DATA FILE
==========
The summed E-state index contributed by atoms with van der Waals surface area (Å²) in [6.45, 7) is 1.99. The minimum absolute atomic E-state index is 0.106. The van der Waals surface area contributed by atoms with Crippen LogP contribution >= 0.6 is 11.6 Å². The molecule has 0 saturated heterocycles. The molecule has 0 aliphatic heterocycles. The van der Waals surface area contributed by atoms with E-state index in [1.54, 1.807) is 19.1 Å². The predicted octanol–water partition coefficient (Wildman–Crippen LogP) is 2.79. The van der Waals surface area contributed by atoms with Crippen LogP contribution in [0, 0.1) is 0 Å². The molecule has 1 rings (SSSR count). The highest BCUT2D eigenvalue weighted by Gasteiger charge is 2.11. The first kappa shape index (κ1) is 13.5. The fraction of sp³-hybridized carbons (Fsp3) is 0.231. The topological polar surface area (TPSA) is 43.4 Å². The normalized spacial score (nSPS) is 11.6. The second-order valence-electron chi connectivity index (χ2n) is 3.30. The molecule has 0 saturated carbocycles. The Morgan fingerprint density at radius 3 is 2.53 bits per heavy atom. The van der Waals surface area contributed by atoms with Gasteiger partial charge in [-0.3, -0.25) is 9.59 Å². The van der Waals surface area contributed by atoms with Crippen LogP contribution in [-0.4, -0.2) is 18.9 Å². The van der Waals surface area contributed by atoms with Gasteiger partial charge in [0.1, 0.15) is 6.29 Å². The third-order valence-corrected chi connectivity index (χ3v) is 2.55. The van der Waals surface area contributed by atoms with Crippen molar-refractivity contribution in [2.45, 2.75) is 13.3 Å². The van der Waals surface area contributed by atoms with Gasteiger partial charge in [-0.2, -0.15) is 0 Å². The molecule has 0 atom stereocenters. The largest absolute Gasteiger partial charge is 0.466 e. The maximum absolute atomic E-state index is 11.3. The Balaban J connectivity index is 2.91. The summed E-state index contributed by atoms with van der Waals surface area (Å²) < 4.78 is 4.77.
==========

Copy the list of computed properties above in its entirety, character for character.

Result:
The summed E-state index contributed by atoms with van der Waals surface area (Å²) in [6.45, 7) is 1.99. The minimum absolute atomic E-state index is 0.106. The van der Waals surface area contributed by atoms with Crippen LogP contribution >= 0.6 is 11.6 Å². The molecule has 0 saturated heterocycles. The molecule has 0 aliphatic heterocycles. The van der Waals surface area contributed by atoms with E-state index in [1.54, 1.807) is 19.1 Å². The predicted octanol–water partition coefficient (Wildman–Crippen LogP) is 2.79. The van der Waals surface area contributed by atoms with Crippen LogP contribution in [0, 0.1) is 0 Å². The molecule has 1 rings (SSSR count). The highest BCUT2D eigenvalue weighted by Gasteiger charge is 2.11. The first kappa shape index (κ1) is 13.5. The fraction of sp³-hybridized carbons (Fsp3) is 0.231. The topological polar surface area (TPSA) is 43.4 Å². The normalized spacial score (nSPS) is 11.6. The second-order valence-electron chi connectivity index (χ2n) is 3.30. The molecule has 0 saturated carbocycles. The Morgan fingerprint density at radius 3 is 2.53 bits per heavy atom. The van der Waals surface area contributed by atoms with Gasteiger partial charge in [-0.3, -0.25) is 9.59 Å². The van der Waals surface area contributed by atoms with Crippen LogP contribution in [-0.4, -0.2) is 18.9 Å². The van der Waals surface area contributed by atoms with Gasteiger partial charge in [0.1, 0.15) is 6.29 Å². The third-order valence-corrected chi connectivity index (χ3v) is 2.55. The van der Waals surface area contributed by atoms with Crippen molar-refractivity contribution in [2.45, 2.75) is 13.3 Å². The van der Waals surface area contributed by atoms with Gasteiger partial charge in [-0.2, -0.15) is 0 Å². The molecule has 0 atom stereocenters. The largest absolute Gasteiger partial charge is 0.466 e. The maximum absolute atomic E-state index is 11.3. The Balaban J connectivity index is 2.91. The summed E-state index contributed by atoms with van der Waals surface area (Å²) < 4.78 is 4.77.